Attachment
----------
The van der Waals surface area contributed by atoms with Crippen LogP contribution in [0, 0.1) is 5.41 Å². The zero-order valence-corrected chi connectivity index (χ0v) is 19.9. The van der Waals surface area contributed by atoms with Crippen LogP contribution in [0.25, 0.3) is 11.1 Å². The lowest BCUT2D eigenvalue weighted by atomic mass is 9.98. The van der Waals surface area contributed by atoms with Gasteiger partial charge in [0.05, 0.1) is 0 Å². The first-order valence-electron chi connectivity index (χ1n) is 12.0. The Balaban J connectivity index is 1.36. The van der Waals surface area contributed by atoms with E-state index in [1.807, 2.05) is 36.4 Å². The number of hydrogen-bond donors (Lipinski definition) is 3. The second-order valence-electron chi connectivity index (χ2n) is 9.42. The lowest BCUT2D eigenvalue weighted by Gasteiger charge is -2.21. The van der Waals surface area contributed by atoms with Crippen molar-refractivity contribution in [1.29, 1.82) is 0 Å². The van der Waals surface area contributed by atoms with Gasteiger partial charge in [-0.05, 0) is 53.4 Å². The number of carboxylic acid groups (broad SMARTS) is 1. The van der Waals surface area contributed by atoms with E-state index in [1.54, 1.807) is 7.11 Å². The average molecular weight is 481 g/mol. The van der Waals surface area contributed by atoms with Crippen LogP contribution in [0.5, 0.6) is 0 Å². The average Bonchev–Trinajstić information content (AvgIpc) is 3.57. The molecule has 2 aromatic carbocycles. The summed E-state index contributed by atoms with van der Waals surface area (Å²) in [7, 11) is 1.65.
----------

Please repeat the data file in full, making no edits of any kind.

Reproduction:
The van der Waals surface area contributed by atoms with Crippen LogP contribution in [0, 0.1) is 5.41 Å². The zero-order valence-corrected chi connectivity index (χ0v) is 19.9. The van der Waals surface area contributed by atoms with Crippen LogP contribution in [0.25, 0.3) is 11.1 Å². The lowest BCUT2D eigenvalue weighted by atomic mass is 9.98. The van der Waals surface area contributed by atoms with Gasteiger partial charge in [0.05, 0.1) is 0 Å². The first-order valence-electron chi connectivity index (χ1n) is 12.0. The Balaban J connectivity index is 1.36. The van der Waals surface area contributed by atoms with E-state index in [1.807, 2.05) is 36.4 Å². The number of hydrogen-bond donors (Lipinski definition) is 3. The second-order valence-electron chi connectivity index (χ2n) is 9.42. The lowest BCUT2D eigenvalue weighted by Gasteiger charge is -2.21. The van der Waals surface area contributed by atoms with Crippen molar-refractivity contribution in [1.29, 1.82) is 0 Å². The van der Waals surface area contributed by atoms with Gasteiger partial charge in [-0.05, 0) is 53.4 Å². The number of carboxylic acid groups (broad SMARTS) is 1. The van der Waals surface area contributed by atoms with E-state index in [1.54, 1.807) is 7.11 Å². The average molecular weight is 481 g/mol. The van der Waals surface area contributed by atoms with Crippen LogP contribution in [0.5, 0.6) is 0 Å². The average Bonchev–Trinajstić information content (AvgIpc) is 3.57. The molecule has 2 aromatic carbocycles. The summed E-state index contributed by atoms with van der Waals surface area (Å²) in [7, 11) is 1.65.